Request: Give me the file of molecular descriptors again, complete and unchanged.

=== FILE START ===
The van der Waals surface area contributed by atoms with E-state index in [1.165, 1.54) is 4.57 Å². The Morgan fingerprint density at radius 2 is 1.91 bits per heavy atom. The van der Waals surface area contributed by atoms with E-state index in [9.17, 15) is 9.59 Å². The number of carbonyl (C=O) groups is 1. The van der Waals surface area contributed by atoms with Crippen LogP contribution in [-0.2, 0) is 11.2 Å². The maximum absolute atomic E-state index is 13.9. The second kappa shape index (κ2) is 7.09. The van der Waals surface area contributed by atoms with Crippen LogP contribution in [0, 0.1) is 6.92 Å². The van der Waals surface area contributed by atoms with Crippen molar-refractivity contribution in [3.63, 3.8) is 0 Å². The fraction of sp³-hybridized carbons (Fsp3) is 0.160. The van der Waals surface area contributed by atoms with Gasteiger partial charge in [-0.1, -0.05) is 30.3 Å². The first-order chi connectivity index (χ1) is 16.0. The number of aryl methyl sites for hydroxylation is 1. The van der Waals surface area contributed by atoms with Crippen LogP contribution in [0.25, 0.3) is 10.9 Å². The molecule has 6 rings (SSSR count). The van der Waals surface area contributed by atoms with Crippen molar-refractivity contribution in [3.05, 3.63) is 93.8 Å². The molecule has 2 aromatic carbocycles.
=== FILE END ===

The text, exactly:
The van der Waals surface area contributed by atoms with E-state index in [1.165, 1.54) is 4.57 Å². The Morgan fingerprint density at radius 2 is 1.91 bits per heavy atom. The van der Waals surface area contributed by atoms with E-state index in [9.17, 15) is 9.59 Å². The number of carbonyl (C=O) groups is 1. The van der Waals surface area contributed by atoms with Crippen LogP contribution in [-0.2, 0) is 11.2 Å². The maximum absolute atomic E-state index is 13.9. The second kappa shape index (κ2) is 7.09. The van der Waals surface area contributed by atoms with Crippen LogP contribution in [0, 0.1) is 6.92 Å². The van der Waals surface area contributed by atoms with Crippen molar-refractivity contribution in [3.63, 3.8) is 0 Å². The fraction of sp³-hybridized carbons (Fsp3) is 0.160. The van der Waals surface area contributed by atoms with Gasteiger partial charge in [-0.1, -0.05) is 30.3 Å². The first-order chi connectivity index (χ1) is 16.0. The number of aryl methyl sites for hydroxylation is 1. The van der Waals surface area contributed by atoms with Crippen LogP contribution in [0.25, 0.3) is 10.9 Å². The molecule has 6 rings (SSSR count). The van der Waals surface area contributed by atoms with Crippen molar-refractivity contribution in [3.05, 3.63) is 93.8 Å². The molecule has 2 aromatic carbocycles.